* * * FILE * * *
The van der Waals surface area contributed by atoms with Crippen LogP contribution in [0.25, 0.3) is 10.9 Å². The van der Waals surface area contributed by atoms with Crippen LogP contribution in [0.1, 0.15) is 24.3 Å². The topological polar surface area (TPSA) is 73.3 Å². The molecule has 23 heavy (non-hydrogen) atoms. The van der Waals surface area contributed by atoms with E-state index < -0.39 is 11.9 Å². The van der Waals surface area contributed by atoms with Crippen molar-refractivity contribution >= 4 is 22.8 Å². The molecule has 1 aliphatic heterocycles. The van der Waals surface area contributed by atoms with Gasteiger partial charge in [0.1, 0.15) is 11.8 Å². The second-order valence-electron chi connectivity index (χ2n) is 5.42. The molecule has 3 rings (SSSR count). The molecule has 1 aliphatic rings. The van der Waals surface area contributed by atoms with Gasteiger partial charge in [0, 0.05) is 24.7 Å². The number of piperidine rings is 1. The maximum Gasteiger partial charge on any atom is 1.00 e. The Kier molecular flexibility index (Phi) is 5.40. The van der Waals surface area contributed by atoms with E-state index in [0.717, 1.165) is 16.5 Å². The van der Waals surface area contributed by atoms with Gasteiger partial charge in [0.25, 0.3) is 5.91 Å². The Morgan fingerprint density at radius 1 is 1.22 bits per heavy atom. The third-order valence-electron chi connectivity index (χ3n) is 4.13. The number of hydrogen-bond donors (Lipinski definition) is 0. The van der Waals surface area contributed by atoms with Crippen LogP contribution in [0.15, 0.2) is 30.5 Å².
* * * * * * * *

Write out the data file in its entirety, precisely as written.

The van der Waals surface area contributed by atoms with Crippen LogP contribution in [0.25, 0.3) is 10.9 Å². The van der Waals surface area contributed by atoms with Crippen LogP contribution in [0.1, 0.15) is 24.3 Å². The topological polar surface area (TPSA) is 73.3 Å². The molecule has 23 heavy (non-hydrogen) atoms. The van der Waals surface area contributed by atoms with E-state index < -0.39 is 11.9 Å². The van der Waals surface area contributed by atoms with Crippen molar-refractivity contribution >= 4 is 22.8 Å². The molecule has 1 aliphatic heterocycles. The van der Waals surface area contributed by atoms with Gasteiger partial charge in [0.1, 0.15) is 11.8 Å². The second-order valence-electron chi connectivity index (χ2n) is 5.42. The molecule has 3 rings (SSSR count). The molecule has 1 aliphatic rings. The van der Waals surface area contributed by atoms with Gasteiger partial charge in [0, 0.05) is 24.7 Å². The number of piperidine rings is 1. The maximum Gasteiger partial charge on any atom is 1.00 e. The Kier molecular flexibility index (Phi) is 5.40. The van der Waals surface area contributed by atoms with E-state index in [0.717, 1.165) is 16.5 Å². The van der Waals surface area contributed by atoms with Gasteiger partial charge in [0.25, 0.3) is 5.91 Å². The Morgan fingerprint density at radius 1 is 1.22 bits per heavy atom. The third-order valence-electron chi connectivity index (χ3n) is 4.13. The number of hydrogen-bond donors (Lipinski definition) is 0. The van der Waals surface area contributed by atoms with Crippen LogP contribution in [0.15, 0.2) is 30.5 Å².